Previous research has shown that satisfaction with political institutions and trust in political actors in Canada has gradually been rising over the past decade. This report pushes this analysis deeper, by focusing not only on the national trend, but on sub-national ones as well. The results show that the patterns are not consistent, with satisfaction with democracy and trust in political actors growing in some regions of the country and falling in others. These counteracting regional trends are obscured when they are subsumed under the national average, creating the potential for emerging fault lines in the Canadian federation to be overlooked.
The detailed findings offer both some reassurance and a clear warning for those concerned with national unity in Canada. It is reassuring that confidence in Canada’s political system in Quebec is not significantly lower than average. This is notable, given Quebec’s status as a minority nation within the larger Canadian federal state. Quebec’s distinctiveness as a minority nation within Canada is evident in the survey data, but only on questions that touch on how Quebecers identify themselves, and not those related to confidence in the county’s political system.
More worryingly, satisfaction with democracy and trust in political actors has declined significantly in Alberta. A decline was registered on every measure covered in this report, and in each case, the decline was greater than that in any other region. The largest declines did not occur immediately after the start of the recession in the province in late 2014, however. The data suggest that while Albertans initially remained hopeful, levels of satisfaction with Canadian democracy faltered after changes of government at both the provincial and federal levels in 2015 proved unable to quickly reverse the province’s economic fortunes.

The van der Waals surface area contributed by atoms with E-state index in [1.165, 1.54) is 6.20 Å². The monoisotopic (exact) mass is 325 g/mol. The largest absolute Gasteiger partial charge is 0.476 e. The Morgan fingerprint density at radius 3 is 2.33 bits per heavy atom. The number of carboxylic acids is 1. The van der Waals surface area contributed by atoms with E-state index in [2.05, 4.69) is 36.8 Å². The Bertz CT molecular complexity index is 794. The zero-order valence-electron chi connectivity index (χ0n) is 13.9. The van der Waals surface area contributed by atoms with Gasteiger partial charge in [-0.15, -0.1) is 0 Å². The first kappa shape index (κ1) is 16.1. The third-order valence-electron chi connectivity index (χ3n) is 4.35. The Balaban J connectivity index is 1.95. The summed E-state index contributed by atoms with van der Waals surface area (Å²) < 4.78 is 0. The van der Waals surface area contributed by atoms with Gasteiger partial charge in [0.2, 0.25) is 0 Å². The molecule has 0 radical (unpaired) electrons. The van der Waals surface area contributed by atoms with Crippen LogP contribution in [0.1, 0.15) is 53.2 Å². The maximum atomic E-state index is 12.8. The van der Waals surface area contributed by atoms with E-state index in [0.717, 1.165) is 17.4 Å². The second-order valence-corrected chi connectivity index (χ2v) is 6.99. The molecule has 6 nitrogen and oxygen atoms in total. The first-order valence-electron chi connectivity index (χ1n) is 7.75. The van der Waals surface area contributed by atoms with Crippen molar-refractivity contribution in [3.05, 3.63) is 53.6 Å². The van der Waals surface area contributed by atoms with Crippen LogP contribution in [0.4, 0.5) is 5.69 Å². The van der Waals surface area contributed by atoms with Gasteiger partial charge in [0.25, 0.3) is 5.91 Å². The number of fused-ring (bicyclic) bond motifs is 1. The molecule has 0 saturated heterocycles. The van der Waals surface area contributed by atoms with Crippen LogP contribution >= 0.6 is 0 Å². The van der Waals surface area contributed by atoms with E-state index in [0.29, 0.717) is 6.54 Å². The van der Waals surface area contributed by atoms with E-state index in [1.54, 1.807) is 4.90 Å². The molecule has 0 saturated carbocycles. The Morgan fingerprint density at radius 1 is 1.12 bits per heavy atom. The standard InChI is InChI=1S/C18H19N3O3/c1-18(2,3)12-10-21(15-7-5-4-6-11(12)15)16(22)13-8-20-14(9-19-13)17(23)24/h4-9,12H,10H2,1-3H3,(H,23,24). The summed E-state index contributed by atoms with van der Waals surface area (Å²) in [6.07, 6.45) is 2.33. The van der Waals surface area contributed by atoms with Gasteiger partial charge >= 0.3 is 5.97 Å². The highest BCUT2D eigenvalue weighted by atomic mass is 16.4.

Because confidence in democracy was previously higher in Alberta than in the other regions, these declines leave levels of confidence in Alberta only slightly lower than average. Thus, while Albertans do not currently stand out as having significantly lower confidence in the country’s political system than do other Canadians, they do stand out as the one region where confidence across a range of measures has declined sharply in recent years. If the trend continues, a significant gap in support for the political system will emerge between Alberta and the rest of Canada.